The last time I attended a
screening, I was pointed to a publicist contact in order to schedule the director interview.
, according to the only site I found with any mention of them, employs one person, who according to reported sales makes just enough to cover the rental of an office/studio/living space in Park Slope. I was surprised. Questions like, “What demographic of press do they cater to? What other films do they represent?” arose as I compiled my slight pile of research findings. As the weeks after my group interview progressed, I began receiving emails from the same publicist inviting me to attend other screenings; apparently publicists function a lot like nightlife promoters – you’re having dinner with them one evening, you’re on a million and one mailing lists [they’ve sold your name to], the next. I took it with a grain of salt, and read the synopsis for the film in question.
“In A Better World”, was being screened more than a handful of times, I chose one – midday and midweek – to avoid the younger writers I had to sit with during that aforementioned round table talk with Quentin Dupieux, some of whom could not name exactly which publication they were writing for that day, when interrogated in the elevator.
“This will be chill,” I thought as I emailed an invitation for Mr. Haley to join me, “like a research date.” Little did I know I would need a bodyguard.
We get to the Sony building on Madison and 55th; we wind our way through a series of doors and hallways, elevators to floors where they check IDs and names, followed by more elevators to other floors where they take those tickets and tell you to sit, and wait. I look around from my vaguely appointed seat; 10 scattered, middle aged, weathered individuals, with a staidly pall cast over their demeanor sit stooped and silent in their seats.
I excused myself to the ladies room; upon my return, with some speed, a healthy gait, and flourish to my long military trench, I curved around a section of chairs where a lady of indiscernible age was wedged into her large leather seat. I came to a seat directly across from her, longwise across the coffee table, circumvented by 8 square, black leather chairs. I perched on the armrest, staring down at the printed synopsis and listing of cast and awards, alternately glancing at the cactus air plants in the square glass vases – wondering about my failure to keep my own alive and how much the interior designer was paid to come up with such a depressingly modern theme of grays.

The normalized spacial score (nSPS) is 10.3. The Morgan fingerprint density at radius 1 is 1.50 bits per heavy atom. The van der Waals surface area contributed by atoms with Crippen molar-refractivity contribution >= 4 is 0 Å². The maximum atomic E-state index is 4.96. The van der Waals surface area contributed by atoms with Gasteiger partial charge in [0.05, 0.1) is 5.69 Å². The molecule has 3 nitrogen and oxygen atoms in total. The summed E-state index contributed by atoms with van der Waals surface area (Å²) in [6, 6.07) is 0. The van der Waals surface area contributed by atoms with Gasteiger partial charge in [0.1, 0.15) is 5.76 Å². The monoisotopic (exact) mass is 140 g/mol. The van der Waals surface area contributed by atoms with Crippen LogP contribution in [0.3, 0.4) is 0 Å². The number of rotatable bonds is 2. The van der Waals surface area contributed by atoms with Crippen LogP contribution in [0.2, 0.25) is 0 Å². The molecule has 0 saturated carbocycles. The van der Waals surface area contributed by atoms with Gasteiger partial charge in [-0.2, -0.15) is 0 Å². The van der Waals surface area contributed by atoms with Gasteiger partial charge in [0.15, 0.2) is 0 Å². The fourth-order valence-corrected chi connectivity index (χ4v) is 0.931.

“EXCUSE ME. I’m sorry. Can I just ask you a question.”
A woman’s loud voice pierced the air, interrupting my thoughts, offending my ears, and generally starting me from a very meditative state. Her appearance was no less shocking. Beneath her large flat brim, hunter green, forest hat, complete with shoelace chin strap, was a short, plump lady with several large bags next to her seat [and may has well had just as many mangy cats heaped on her knees]. She shoved her body weight forward in the seat with effort, straining her short arms to keep her leaning forward without tipping out. [Mr. Haley later remarked, “she looked like the white homeless women from the myrtle + ryerson intersection circa 2000, with a slightly more trim mustache.”]
“I JUST want to ask – is it painful to walk in those shoes?” Oh my, could this be a compliment escaping from those weathered lips?
“No, they’re actually quite comfortable despite their appearance. They’re platforms – so they’re not so bad.” I lift my foot up an inch to the side to show her what I mean.
Like a dog given the biggest biscuit it’s ever seen, she jumps up in her seat, growing another inch – she exclaims:
“HA! NOT SO BAD. So they DO hurt. YOU’RE A SLAVE TO FASHION!!”
The possible come backs fly through my head, too fast for my tongue to grip onto a single sentiment:
“I’d rather be a slave to fashion than a slave to mediocrity.”
“How does it feel to push everyone way?”
“Do you enjoy being lonely?”
I stare for half a second before shaking my head to loosen my grip on her proverbial neck. I immediately go back to my conversation as if not a beat had been skipped, just like drunk dancing a tango.
An announcement is made, I hear her gather her pile of bags [and imaginary cats] to enter the theater, we wait a while then follow; the lights dim and opening credits roll. Still shaken by our encounter with crazy pre-war feminist lady Mr. Haley and I take our our phones to silence them – there are no ushers here, no previews to warn us about the dangers of distractions.
Another voice pierces the silence, a different tone comes from close behind. “Can you PLEASE turn your phone off, I find it VERY DISTRACTING”. She sits back down before I could snap right back. More head shakes and private threats ensue.
Despite the film preaching passive agression, I was charged with anger by the end of the two hours, hoping for a second run in. Better luck next time – maybe one day I’ll decide to be a diva and make a scene; for now, I write.
I wanted to share the look with my readers [but as some of you know, I have problems keeping clothes on so here is a photo, sans Ms. Marquise]. I call it: “What a slave to fashion wears to a screening”.
Tory Burch sample dress [altered] SS10
Black cashmere knit tights
White Heels by Charlotte Ronson
Burberry wool trench coat FW07